Freightliner opens world's first full-scale wind tunnel exclusively for trucks

| 4/16/2004

Portland, OR – Oregon Gov. Theodore Kulongoski clicked the mouse on the master computer April 14 to start Freightliner’s new full-scale truck wind tunnel. The former truck-driver-turned-politician remarked on the progress made in trucks since he spent time driving in his youth.

Freightliner built the wind tunnel to learn more about aerodynamics and how airflow improvements can lead to other benefits, said Freightliner’s group senior vice president of engineering and technology, Michael Von Mayenburg.

“A 3 percent drop in coefficient of drag can improve fuel economy 1 percent,” he told the assembled group of dignitaries and trucking industry press.

“Freightliner’s goal is to lower Cd 15 percent in our next generation of trucks, resulting in a 5 percent fuel mileage improvement. If we can influence the design of 50,000 trucks a year, total savings for the industry could be 70 million gallons annually,” Von Mayenburg said. “With our own wind tunnel, we can now also afford to study how weather affects buildup on mirrors and wipers and splash and spray. We will examine component cooling and wind noise, among other projects.”

Portland Mayor Vera Katz was a driving force behind getting the 12,000-square-foot facility approved and built. Freightliner employs 3,100 people at its many facilities in Portland.

“In Oregon, we say (quoting Kermit the Frog) ‘It’s not easy being green,’” she said. “The efforts put forth in this facility will contribute to improving fuel economy and also reducing pollution. This is a facility Portland can take pride in.”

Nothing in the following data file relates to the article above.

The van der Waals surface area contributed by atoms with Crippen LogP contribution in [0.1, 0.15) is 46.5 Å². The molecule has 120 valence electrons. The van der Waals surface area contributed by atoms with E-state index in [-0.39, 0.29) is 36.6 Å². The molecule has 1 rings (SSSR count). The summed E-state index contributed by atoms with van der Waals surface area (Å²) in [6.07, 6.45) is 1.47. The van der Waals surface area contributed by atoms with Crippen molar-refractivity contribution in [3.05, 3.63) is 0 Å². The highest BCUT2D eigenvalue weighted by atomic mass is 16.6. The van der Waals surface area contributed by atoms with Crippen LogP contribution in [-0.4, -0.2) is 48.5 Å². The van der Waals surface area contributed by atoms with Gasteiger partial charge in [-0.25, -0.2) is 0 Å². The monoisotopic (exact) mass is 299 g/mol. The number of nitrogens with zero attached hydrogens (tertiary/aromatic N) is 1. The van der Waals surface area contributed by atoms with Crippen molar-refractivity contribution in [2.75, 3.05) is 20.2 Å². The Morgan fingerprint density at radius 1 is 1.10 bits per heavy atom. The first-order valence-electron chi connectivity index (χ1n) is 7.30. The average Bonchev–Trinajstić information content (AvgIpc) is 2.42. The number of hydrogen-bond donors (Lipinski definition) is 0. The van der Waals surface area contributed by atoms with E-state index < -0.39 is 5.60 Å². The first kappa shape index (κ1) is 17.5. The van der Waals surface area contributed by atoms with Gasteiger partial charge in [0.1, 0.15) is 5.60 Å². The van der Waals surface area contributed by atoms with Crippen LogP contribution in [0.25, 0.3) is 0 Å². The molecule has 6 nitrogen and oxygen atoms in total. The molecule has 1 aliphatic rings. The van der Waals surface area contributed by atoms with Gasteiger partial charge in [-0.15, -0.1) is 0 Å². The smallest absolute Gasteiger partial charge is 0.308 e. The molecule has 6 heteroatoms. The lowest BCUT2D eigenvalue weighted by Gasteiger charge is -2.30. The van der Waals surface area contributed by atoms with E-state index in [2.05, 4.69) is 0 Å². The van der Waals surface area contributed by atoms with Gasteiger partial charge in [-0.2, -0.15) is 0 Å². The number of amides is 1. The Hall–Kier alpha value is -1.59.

A team from Freightliner, Portland State University, the Mercedes-Benz Trucks Analysis Team and the NASA Ames Research Center jointly developed the new wind tunnel. Its 10 blowers are each powered by a 250 hp motor, adapted from commercial building HVAC units. When at full power, the combined 2,500 hp draws one megawatt of current and moves 2.5 million cubic feet of air per minute to achieve sustained airspeeds of 65 mph.

U.S. Rep. David Wu, whose district includes Portland, affirmed his concerns for trucking.

“I will do everything to fight for a properly funded highway bill,” the Oregon Democrat told the audience, “not only to have good roads for our trucks and families to drive on, but also to provide innovations to make those highways safer.”

Freightliner expects to operate its wind tunnel eight to 10 hours per day, which would be prohibitively expensive in commercially available wind tunnels that charge $30,000 to $100,000 per day.

--by Paul Abelson, senior technical editor

Paul Abelson can be reached at